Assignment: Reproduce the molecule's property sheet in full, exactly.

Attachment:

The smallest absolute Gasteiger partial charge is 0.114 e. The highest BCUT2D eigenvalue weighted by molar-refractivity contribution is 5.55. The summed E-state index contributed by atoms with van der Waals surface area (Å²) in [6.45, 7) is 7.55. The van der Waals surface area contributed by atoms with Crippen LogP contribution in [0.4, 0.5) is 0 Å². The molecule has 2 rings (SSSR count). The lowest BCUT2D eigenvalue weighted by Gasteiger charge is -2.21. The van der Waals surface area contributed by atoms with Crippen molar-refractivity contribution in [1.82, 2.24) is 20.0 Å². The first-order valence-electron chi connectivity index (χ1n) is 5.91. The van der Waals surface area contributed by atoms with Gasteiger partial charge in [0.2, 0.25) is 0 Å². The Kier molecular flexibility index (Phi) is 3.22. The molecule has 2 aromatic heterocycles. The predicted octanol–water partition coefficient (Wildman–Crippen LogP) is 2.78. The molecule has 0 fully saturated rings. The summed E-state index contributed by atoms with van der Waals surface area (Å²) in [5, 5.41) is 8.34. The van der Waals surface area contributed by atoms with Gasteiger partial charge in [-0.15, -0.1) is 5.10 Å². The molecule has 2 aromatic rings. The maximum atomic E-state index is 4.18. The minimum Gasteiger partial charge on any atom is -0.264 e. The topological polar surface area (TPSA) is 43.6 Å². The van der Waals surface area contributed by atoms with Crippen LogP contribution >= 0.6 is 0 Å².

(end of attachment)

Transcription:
The smallest absolute Gasteiger partial charge is 0.114 e. The highest BCUT2D eigenvalue weighted by molar-refractivity contribution is 5.55. The summed E-state index contributed by atoms with van der Waals surface area (Å²) in [6.45, 7) is 7.55. The van der Waals surface area contributed by atoms with Crippen LogP contribution in [0.4, 0.5) is 0 Å². The molecule has 2 rings (SSSR count). The lowest BCUT2D eigenvalue weighted by Gasteiger charge is -2.21. The van der Waals surface area contributed by atoms with Crippen molar-refractivity contribution in [1.82, 2.24) is 20.0 Å². The first-order valence-electron chi connectivity index (χ1n) is 5.91. The van der Waals surface area contributed by atoms with Gasteiger partial charge in [0.2, 0.25) is 0 Å². The Kier molecular flexibility index (Phi) is 3.22. The molecule has 2 aromatic heterocycles. The predicted octanol–water partition coefficient (Wildman–Crippen LogP) is 2.78. The molecule has 0 fully saturated rings. The summed E-state index contributed by atoms with van der Waals surface area (Å²) in [5, 5.41) is 8.34. The van der Waals surface area contributed by atoms with Gasteiger partial charge in [-0.15, -0.1) is 5.10 Å². The molecule has 2 aromatic rings. The maximum atomic E-state index is 4.18. The minimum Gasteiger partial charge on any atom is -0.264 e. The topological polar surface area (TPSA) is 43.6 Å². The van der Waals surface area contributed by atoms with Crippen LogP contribution >= 0.6 is 0 Å².